American Trucks Rule Thanks to the Chicken Tax
As President Trump sets his sights on trade agreements, here's an interesting look at how they work.
What's the Chicken Tax?
I'm glad you asked.
NPR's Sonari Glinton tells us all about it in this re-run of the podcast Planet Money. You'll enjoy listening to it (link below), but here's what's going on.
US Dominates Truck Sales
Today, the US dominates production and sales of trucks. No competition. And the reason goes all the way back to a trade dispute in the 1960s between the United States and Germany. A dispute over frozen chicken parts.
German Chicken Farmers Demand Tariff
In the 1960s the post-war German economy is booming and the Germans are going nuts for chicken. They love it. But there's not much domestic German chicken over there and the prices are high. But guess what, we have tons of chicken that we can freeze and ship from America over to the Germans for cheap -- and we do. Next thing you know, the German farmers are freaking out about all this cheap American chicken, and boom. Germany puts a big 25% tax on incoming chicken.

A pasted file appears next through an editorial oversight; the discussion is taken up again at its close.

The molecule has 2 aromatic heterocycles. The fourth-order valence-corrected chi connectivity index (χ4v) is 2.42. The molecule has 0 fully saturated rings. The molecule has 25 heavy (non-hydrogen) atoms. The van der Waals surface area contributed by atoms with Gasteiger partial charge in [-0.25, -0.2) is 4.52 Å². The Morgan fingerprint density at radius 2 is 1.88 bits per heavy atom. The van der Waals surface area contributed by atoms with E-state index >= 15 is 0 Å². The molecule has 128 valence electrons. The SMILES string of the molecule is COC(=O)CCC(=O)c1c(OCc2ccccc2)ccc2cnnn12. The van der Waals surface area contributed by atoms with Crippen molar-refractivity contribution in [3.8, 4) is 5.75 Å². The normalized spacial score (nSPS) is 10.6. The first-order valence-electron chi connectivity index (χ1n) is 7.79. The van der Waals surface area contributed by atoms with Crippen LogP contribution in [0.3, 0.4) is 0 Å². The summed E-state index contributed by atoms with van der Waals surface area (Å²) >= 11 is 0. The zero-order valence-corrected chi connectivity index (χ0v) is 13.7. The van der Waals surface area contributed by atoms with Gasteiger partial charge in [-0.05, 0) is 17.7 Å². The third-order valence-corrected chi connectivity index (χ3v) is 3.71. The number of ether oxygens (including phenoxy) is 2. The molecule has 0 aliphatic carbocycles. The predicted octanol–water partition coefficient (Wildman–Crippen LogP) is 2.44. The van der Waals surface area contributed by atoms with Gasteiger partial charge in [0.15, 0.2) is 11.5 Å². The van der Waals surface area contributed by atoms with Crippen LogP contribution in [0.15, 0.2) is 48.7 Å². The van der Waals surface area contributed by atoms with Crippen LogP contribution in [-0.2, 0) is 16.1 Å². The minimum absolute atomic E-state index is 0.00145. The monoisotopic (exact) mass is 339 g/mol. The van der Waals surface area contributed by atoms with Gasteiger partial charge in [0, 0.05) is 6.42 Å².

US Retaliates With a Tariff on Imported Trucks
Meanwhile, in this era of free trade, Americans are going nuts for Volkswagens. They're everywhere in 1960. And the US is put off by this tax on the chicken (especially after we spent all that money rebuilding Germany), so they decide to tax some German things. They take aim at Volkswagen trucks and in 1963 LBJ signs a 25% tariff on imported commercial vehicles. Pickups, commercial vans, all trucks. From all countries. The Chicken Tax.
Truck Tariff Remains to This Day
It changed the truck industry profoundly in a way that persists today: American trucks rule in the USA. Nobody else comes close. That's because, to this day, anyone outside of the USA has to pay a 25% Chicken Tax to bring a truck over here.
On the podcast, they explain it all. Featured on the podcast is Auto-industry veteran Bob Lutz, Ford CEO Mark Fields and Fiat-Chrysler CEO Sergio Marchionne.